‘The digger tradition and Australian nationalism‘, Meanjin Quarterly, 24, 2, June 1965, pp. 149-58
Describes Inglis’s ‘Anzac tradition’ article as ‘the first serious modern discussion of Anzac and the digger legend’ (149) and goes on that ‘most Australians assume and believe – they have been told it so often – that Australia did achieve nationhood between 1914 and 1918’ or at least that Australian patriotism ‘intensified and spread‘ through the community during that period because of the exploits of the AIF and at the expense of the link to Britain. The war was important in ‘shaping and firming Australian nationalism’ (156) though divisions grew and confidence faltered during the 1920s and 30s and the digger legend tended to be appropriated by conservatives, particularly through the RSL.
It is impossible to establish whether Australia became a nation during World War I though ‘one could reasonably argue, according to the tests of nationhood one adopts, that Australia became a nation at Federation or not until after the Second World War’ (149).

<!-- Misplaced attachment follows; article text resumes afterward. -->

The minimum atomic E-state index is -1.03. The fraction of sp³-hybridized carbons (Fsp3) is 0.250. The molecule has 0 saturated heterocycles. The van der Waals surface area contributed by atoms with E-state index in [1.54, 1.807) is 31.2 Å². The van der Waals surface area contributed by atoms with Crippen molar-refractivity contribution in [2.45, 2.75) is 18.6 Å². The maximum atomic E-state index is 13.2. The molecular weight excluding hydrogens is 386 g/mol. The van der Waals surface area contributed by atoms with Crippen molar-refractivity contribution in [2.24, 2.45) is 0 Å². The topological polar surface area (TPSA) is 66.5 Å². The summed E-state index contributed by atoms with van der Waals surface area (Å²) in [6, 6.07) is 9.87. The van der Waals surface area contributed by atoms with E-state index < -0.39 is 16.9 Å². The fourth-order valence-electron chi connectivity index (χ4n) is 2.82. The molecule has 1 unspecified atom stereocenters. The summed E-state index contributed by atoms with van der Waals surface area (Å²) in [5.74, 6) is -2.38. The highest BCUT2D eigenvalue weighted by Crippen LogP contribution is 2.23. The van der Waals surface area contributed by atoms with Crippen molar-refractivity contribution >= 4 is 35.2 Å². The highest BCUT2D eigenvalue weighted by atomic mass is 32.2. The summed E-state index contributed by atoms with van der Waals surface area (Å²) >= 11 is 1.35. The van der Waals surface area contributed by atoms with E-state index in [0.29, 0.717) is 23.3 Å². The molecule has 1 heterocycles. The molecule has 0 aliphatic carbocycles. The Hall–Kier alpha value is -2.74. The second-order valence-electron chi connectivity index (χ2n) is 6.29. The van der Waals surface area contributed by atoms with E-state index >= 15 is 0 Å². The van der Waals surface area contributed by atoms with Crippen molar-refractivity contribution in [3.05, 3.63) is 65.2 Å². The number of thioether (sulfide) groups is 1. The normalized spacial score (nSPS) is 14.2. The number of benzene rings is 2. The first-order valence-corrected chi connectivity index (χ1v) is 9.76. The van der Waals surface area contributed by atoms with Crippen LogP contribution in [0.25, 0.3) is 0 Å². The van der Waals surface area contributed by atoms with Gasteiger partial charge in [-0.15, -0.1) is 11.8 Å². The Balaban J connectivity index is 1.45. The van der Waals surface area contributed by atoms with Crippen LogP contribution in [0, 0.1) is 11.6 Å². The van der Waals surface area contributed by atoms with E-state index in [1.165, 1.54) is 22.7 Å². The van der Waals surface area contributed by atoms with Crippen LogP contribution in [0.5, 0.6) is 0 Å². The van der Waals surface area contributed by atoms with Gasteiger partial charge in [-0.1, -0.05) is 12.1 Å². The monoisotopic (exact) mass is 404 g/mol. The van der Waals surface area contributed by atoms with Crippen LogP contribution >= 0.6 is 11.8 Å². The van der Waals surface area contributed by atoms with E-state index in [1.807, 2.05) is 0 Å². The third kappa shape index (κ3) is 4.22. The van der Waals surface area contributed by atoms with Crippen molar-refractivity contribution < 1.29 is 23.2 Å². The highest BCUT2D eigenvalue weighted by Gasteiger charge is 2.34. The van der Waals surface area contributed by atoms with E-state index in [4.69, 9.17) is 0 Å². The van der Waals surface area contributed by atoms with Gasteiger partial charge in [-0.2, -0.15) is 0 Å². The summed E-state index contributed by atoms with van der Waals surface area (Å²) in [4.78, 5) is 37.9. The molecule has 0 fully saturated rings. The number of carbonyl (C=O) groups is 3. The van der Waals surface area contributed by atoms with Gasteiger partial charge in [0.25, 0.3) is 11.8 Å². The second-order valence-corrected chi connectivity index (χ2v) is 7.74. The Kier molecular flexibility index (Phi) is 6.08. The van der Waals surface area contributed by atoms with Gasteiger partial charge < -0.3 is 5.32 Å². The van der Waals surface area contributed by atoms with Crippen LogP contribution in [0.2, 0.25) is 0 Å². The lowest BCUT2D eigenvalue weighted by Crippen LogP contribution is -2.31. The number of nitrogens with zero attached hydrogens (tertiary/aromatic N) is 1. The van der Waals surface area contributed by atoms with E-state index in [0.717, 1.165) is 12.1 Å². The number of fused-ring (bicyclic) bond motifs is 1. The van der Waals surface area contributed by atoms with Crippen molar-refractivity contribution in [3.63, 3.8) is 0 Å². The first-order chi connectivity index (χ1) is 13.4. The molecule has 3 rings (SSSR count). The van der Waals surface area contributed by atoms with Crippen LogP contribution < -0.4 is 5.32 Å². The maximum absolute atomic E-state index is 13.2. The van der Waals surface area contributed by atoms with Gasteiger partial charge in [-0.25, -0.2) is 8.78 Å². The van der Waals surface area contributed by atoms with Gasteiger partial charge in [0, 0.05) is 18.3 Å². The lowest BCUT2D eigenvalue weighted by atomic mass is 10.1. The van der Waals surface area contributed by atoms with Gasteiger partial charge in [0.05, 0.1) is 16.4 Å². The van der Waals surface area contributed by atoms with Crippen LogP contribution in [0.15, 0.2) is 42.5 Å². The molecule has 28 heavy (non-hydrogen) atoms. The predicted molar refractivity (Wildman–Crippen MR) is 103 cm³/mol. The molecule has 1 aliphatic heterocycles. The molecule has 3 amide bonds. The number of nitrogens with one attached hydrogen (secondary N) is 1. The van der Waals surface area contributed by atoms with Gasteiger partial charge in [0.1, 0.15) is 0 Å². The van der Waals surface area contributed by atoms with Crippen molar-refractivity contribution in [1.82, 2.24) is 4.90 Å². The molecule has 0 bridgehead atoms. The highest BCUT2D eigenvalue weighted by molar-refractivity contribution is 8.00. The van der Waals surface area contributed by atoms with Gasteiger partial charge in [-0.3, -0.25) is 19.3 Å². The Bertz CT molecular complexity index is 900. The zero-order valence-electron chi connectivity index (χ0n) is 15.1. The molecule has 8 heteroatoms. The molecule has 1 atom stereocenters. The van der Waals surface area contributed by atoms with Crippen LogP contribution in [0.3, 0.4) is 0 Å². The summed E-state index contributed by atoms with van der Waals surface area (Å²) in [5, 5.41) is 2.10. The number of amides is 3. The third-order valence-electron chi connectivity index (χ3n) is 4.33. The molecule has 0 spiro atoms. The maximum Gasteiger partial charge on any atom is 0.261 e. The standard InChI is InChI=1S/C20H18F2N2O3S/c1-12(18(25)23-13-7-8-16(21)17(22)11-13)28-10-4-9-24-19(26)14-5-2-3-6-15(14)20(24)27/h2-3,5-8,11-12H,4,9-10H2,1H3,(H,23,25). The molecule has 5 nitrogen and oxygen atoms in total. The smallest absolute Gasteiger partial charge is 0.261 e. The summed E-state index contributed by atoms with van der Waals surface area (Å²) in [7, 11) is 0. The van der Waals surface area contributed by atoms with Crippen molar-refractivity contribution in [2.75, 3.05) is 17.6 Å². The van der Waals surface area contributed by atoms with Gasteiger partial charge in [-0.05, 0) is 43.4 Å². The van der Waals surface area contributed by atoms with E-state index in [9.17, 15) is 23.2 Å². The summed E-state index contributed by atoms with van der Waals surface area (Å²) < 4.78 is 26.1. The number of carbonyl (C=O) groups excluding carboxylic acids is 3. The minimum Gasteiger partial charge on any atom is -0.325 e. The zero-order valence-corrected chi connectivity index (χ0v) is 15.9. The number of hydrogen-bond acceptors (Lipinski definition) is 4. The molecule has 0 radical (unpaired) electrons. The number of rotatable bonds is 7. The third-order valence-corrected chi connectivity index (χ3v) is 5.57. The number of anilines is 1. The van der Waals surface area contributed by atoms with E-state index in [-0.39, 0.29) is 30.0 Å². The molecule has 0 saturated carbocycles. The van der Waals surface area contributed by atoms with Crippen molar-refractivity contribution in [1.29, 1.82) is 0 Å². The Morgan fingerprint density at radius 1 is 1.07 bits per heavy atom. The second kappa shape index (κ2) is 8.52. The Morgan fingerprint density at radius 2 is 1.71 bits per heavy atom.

‘After the war the digger joined the bushman as a second national stereotype or idealised Australian type. But in most essential respects, the “digger” was only a new version of the “bushman”.’ (152) In crises, nations tend to hark back to an existing stereotype ‘which becomes elaborated and reinforced’; army life had similar characteristics and required similar qualities to that in the bush.